After the film, I was sitting with my brother waiting for his bus. A guy came by and heard us talking about Marvel Comics and the movies that it has spawned. The guy asked us with some enthusiasm if we had seen Iron Man 2. We said that we had just seen it. He began to gush about the film and told us he had seen it twice. A teenager, you ask? Oh, no. This guy must have been in his mid-fifties. And he wasn’t crazy, in the drooling sense of the word. But of course he liked it. What’s not to like? It tells Americans just what they want to hear. It is just the kind of entertainment that a culture creates while it is disintegrating.

Perhaps I grabbed Johnny Got His Gun as a kind of antidote to the two-hour propaganda poisoning I had just suffered. I can’t say. If so, it worked. If you are forced to suffer through Iron Man 2 or any of the many films just like it, I highly recommend Johnny Got His Gun; it’s better than the suicide hotline.

2 thoughts on “Two War Films in One Day

  1. Interesting and well-written, as always. I am proud to admit, I have seen neither Iron Man movie. How did Eric like it?

  2. Thus far, Eric and I have seen the following: _Avatar_, _Alice in Wonderland_, _Clash of the Titans_, and _Iron Man 2_. It is hard to judge how much Eric likes anything because he talks so little, and in a vacuum, I talk a lot. I think he liked _Avatar_ the most of these four films. He seemed to like _Iron Man 2_ and I’m afraid I may have laid my opinion on a little thick. He told me I could choose the next film; I don’t want to do that; it is unlikely that any film that is going to come to the multiplex is going to please me greatly. And to me, it is just time with my brother–I don’t too much care what the movie is. I liked _Alice in Wonderland_ as much as I have any big-budget film in the last five years.

    Eric is very smart–which makes his habitual silence all the more exasperating. After seeing the movie, I asked and he explained how the film versions related to the comic book. I find this amazing because he hasn’t read an Iron Man comic in thirty years at least. It was the only time in recent memory when he spoke about anything at length.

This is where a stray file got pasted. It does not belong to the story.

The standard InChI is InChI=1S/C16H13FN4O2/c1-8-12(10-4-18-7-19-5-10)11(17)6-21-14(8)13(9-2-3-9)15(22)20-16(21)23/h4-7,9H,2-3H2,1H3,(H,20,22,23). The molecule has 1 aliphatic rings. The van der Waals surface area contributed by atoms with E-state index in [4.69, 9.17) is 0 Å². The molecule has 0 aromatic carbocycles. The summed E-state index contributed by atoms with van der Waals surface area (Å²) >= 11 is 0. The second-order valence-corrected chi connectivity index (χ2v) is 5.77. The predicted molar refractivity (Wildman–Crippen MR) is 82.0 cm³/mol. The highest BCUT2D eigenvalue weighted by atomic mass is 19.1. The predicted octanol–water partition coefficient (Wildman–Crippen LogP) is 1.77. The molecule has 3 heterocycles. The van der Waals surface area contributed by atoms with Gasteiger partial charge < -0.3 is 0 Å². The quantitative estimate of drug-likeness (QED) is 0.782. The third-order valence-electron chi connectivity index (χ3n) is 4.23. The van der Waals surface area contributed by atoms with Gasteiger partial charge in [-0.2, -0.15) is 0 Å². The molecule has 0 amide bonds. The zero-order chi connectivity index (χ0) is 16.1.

Just the same, I don’t think that Eric is very open to my political and religious thought. In the past, I’ve found his political views to be very conservative. Still, I might be able to chip away a little at that–but it is dangerous. His fundamentalist Christian beliefs are another matter. Given his uncertain health and the difficulties he has been through in life, I would never want to take from him what appears to be the great comfort he gets from his faith. Political topics are potentially dangerous because they are at least in part based upon his religion.

    Over time, he _does_ talk more to me, which is very good news. I certainly don’t see _him_ as a project, but I do see our relationship as a project. I like spending time with him and the more communicative he is, the better. My political beliefs have far more to do with how I treat my loved ones than it does the welfare state and the clash of nations, so going to see _Iron Man 2_ in this context is a legitimate political act anyway.

    Eric remains somewhat an enigma. As our relationship deepens, I come to know him more. Of course, I am talking about deeper questions than, "Did you like _Iron Man 2_." For one thing, I know him well enough to know what his answer would be (although not necessarily what he really thought). He would say, "Yeah. It was good."